Monday 20 June 2011
The Girl Who Leapt Through Time by Yasutaka Tsutsui
Pages - 170
Published by Alma Books in 2011 - translated from Japanese in 2011 - originally published in 1967
Book kindly sent to me by publisher for an honest review.
It had been hours since most of the students had left the school building. Its halls and classrooms were now cold, and everywhere was quiet, except for the distant sound of someone playing Chopin's 'Polonaise' on the piano in the auditorium.
Kazuko Yoshiyama was in her last year of junior high school, and she'd just about finished cleaning up the science lab with her classmates, Kazuo Fukamachi and Goro Asakura.
This is really a novella rather than an novel and one that I found interesting. It tells the story of a fifteen year old Japanese girl called Kazuko who accidentally discovers that she can travel back and forth in time. She is desperate to work out who gave her this ability and believes it is the due to the mysterious person who was hovering in the science laboratory at school. Something had gone wrong and she had fainted at the same time. She knew she would have to travel back in time to work out who the person was.
It was an enchanting story and I was really enjoying it up until the last few pages,where unfortunately I found the story became difficult to believe. I know you are probably shaking your head at me and saying 'Its fiction, it isn't true anyway.' Well I know that, but majority of books you can lose yourself into the fantasy and believe every word of it and for most of this story, I fully believed that time travel was possible. However, the ending swayed a little into the too far fetched area for me and I found myself recalling an episode of Friends where Joey is desperately trying to be taken seriously as an actor in a play. The play looks like an intense and entertaining one until a ladder comes down from the sky to take him into space. You know the one I mean?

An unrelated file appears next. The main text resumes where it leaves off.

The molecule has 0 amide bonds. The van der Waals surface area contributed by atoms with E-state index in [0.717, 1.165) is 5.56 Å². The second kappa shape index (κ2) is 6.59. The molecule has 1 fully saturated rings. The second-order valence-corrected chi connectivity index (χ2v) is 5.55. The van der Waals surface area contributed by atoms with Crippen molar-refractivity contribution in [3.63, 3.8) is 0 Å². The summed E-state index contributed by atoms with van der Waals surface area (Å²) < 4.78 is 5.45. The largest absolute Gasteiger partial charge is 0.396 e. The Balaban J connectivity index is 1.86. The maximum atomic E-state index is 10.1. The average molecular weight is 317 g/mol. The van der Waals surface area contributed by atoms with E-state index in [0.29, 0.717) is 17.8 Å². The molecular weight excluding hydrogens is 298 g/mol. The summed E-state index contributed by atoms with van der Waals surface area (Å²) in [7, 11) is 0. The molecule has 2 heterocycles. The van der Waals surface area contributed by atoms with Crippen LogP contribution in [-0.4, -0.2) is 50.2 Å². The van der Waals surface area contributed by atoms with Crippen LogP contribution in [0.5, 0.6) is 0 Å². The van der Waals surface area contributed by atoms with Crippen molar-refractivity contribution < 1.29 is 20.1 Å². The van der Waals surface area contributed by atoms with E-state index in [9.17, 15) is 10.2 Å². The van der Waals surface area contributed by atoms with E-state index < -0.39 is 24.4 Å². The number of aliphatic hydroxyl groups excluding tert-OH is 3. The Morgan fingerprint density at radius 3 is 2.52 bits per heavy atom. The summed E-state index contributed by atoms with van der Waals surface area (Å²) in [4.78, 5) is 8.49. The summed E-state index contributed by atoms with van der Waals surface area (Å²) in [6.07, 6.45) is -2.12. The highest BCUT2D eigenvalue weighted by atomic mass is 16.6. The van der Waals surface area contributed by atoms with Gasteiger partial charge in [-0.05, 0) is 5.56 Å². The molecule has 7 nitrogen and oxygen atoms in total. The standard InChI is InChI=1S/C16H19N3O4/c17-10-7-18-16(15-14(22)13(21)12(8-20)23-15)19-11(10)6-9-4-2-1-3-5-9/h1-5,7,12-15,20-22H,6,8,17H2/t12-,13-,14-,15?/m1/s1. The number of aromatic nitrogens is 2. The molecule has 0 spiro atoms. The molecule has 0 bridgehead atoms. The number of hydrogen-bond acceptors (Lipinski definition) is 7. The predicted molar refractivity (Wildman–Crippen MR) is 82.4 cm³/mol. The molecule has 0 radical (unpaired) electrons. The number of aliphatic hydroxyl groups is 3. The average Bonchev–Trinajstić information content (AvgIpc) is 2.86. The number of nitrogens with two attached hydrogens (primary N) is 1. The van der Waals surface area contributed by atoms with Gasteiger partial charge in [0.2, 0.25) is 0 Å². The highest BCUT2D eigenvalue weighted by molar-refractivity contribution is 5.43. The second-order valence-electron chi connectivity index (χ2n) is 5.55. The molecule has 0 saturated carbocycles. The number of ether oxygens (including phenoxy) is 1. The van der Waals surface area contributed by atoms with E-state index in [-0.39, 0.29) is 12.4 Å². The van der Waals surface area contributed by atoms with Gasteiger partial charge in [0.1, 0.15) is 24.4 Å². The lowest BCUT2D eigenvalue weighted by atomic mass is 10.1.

I can only hope that the ending got a little lost in translation as it seemed so disjointed to the rest of the story. I would have loved to have seen this story expanded allowing more character development and a more believable ending.
The book actually consists of two stories and out of the two I actually preferred 'The Stuff That Nightmares Are Made Of'' more. The main character of the story 'Masuko' is trying to discover the route to her fears and embarks on a journey to do so. I found it very enchanting and it had a lovely twist at the end of it.
Both of these stories were written in 1967 and I was pleased to discover that they still felt current and not at all dated. If you plan to read this book, I would possibly start with the second one before reading the first.
I would be interested in reading other works by this author as his stories must have seemed very fresh and original when they were written in the sixties, especially as they still stand out now.